Mr. Max’s Message 11/09



MR. MAX’S MESSAGE November, 2009

MrMaxMess296.jpg

 

RECORDING

Recording continues at Project Sound in Haverhill. Engineer Jason Duguay is a Godsend.
The recordings are coming out terrific and I have fun with Jason while
we’re working. So far we’ve got down “No Reply” for Across
Their Universe –
Lowbudget
Records
Does The
Songs Of The Beatles
; and four songs for my first solo CD—“You
Don’t Know Me,” “Come on Home,” “Why Do We Go To War?” and
“Gimme Some Coffee.” The later two included excellent guitar tracks
by Mike Loce. Besides being an amazing guitarist Mike also writes CD
reviews for the Noise. At the moment Jason and I are working
on “Forgive Me” (another song from my concept piece Why Do We
Go To War?
). This song has been the toughest one to crack yet. It’s
the first song we’re recording that I have yet to play out. It will
be a test to see if we can bring life to this one the way we did with
the others.
 

 

TENNIS ANYONE?

One of my favorite extra curricular
activities is playing tennis. Anne and I are enrolled in a class that
ends soon, but we’ll be signing up for more lessons soon. I’m an
advanced beginner working to make it to the intermediate stage. My serve
and backhand have both improved a lot this past season, but there is
still a ways to go.  Anyone interested in getting in a game before
it gets too cold out should contact me.

 

STORY TIME 
Here’s another excerpt from
a book I’ll publish one day…

BUYING CAR INSURANCE
THE TRICKS OF THE
TRADE

by T Max 

9/12/99
Consumer Protest Column at the Weekly
Planet,

      I
recently bought a new car and felt the need to upgrade my insurance
coverage. I called AAA Insurance and asked them to please add Comprehensive
to my existing policy (which consisted of the minimal compulsory insurance).
It was a pretty simple task for them to make the change, although I
had to wait on hold for the obligatory half hour before I got to talk
to a sales representative. Vickie then asked me to hold on three times
during my simple request conversation (note: I haven’t started complaining
yet). A month later my new policy came in the mail. I might have just
filed it away with my other insurance policies, but decided to take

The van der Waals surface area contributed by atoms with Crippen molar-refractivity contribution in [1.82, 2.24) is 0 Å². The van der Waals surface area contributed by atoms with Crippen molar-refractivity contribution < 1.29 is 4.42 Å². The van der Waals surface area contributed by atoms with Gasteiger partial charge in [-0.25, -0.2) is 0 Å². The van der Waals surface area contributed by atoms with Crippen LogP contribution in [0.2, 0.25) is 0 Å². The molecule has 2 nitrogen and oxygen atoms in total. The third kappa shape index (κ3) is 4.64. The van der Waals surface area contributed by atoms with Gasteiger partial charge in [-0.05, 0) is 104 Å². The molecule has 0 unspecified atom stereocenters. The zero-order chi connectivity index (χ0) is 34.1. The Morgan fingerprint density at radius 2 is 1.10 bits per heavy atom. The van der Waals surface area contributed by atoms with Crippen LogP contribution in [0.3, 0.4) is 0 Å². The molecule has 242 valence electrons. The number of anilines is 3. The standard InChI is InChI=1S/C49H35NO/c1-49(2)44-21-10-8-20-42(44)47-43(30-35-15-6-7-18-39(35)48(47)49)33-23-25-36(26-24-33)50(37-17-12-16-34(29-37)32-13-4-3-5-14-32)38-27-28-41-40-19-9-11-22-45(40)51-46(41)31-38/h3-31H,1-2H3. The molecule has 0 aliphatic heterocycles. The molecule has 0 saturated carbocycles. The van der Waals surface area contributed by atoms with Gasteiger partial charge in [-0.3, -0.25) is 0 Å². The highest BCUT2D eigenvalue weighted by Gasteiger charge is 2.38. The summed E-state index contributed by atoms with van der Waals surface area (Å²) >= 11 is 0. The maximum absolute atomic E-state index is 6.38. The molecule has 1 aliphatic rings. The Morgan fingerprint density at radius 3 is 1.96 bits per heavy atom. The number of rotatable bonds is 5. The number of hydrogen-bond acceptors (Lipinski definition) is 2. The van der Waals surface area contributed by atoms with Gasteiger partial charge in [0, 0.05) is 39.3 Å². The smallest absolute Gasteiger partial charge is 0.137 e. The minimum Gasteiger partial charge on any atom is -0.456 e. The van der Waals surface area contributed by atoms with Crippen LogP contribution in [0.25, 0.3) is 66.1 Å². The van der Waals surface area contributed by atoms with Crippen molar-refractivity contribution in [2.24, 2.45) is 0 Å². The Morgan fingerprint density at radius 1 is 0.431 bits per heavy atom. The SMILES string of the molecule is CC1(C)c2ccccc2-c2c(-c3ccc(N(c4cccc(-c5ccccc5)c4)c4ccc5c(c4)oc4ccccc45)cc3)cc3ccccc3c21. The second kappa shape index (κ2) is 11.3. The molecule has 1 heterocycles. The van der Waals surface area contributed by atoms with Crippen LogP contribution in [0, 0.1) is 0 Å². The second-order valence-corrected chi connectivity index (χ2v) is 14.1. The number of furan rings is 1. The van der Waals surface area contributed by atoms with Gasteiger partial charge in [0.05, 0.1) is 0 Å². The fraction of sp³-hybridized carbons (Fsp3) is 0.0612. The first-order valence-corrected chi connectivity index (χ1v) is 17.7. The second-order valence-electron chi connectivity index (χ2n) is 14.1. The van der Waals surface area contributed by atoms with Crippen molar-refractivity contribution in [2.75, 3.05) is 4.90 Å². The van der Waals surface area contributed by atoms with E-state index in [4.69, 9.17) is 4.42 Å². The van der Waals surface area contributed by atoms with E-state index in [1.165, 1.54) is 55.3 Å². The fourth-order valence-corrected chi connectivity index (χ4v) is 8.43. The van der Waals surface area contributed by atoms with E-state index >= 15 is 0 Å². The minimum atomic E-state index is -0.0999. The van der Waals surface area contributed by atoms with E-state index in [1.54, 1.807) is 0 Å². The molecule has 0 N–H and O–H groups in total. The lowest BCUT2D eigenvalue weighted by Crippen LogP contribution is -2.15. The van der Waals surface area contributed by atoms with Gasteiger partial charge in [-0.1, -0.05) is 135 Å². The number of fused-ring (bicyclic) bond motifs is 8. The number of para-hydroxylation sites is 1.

a look at it. It seemed that Vickie took the liberty of adding Optional
Bodily Injury To Others, Collision, and Bodily Injury Caused By An Uninsured
Auto to my policy, pumping up my bill an extra $968.  These items
were not requested and were not mandatory. And guess what? The Comprehensive
coverage that I asked for was NOT added on.  I was pretty annoyed
that I was going to have to go through telephone torture again. This
time when I got a sales representative, I asked to speak to a supervisor.
Laura Mann took my call, politely listened to MY problem, let me know
that Vickie had already been canned, and put me in touch with her right-hand
woman—Mary Waters. Irene was a pro. She knew the ins and outs of auto
insurance and how to deal with a disgruntled customer. She quickly won
me over. Step-by-step we reconstructed my policy. She even offered me
ways of lowering my payments. Finally she gave me the new yearly figure
I would be paying—$1,422. I liked Mary so much that I wrote a letter
to AAA praising her manner. Less than a week after I mailed the letter,
my new policy landed in my mailbox. I really felt that this time I could
quickly file the policy away. But I glanced at it—and sticking out
like a sore thumb was $89 worth of Optional Bodily Injury To Others.
The total on the bill read $1,511—that’s $89 higher than the figure
that Irene gave me. How, why, and when was this extra coverage added
on?  I can’t believe that wonder-woman Mary would have added
something extra on to my policy. So how did these extras get added to
my policy a second time? How many other people get this same treatment
and never notice it? And why do I have to go through telephone torture
one more time? Instead of shedding my verbal anger on anyone at AAA,
I wrote a simple letter to supervisor Laura Mann asking her to please
correct my policy.

      Can
you imagine purchasing a screwdriver at a hardware store, and the clerk
throws an extra wrench in your bag and charges you for it?  It
would never happen. How can an insurance company get away with it?

Sincerely,

Timothy Maxwell

PS: I’m also sending this letter
to the Better Business Bureau.

T Max/the Noise
24 Beverly Drive
Georgetown, MA 01833 

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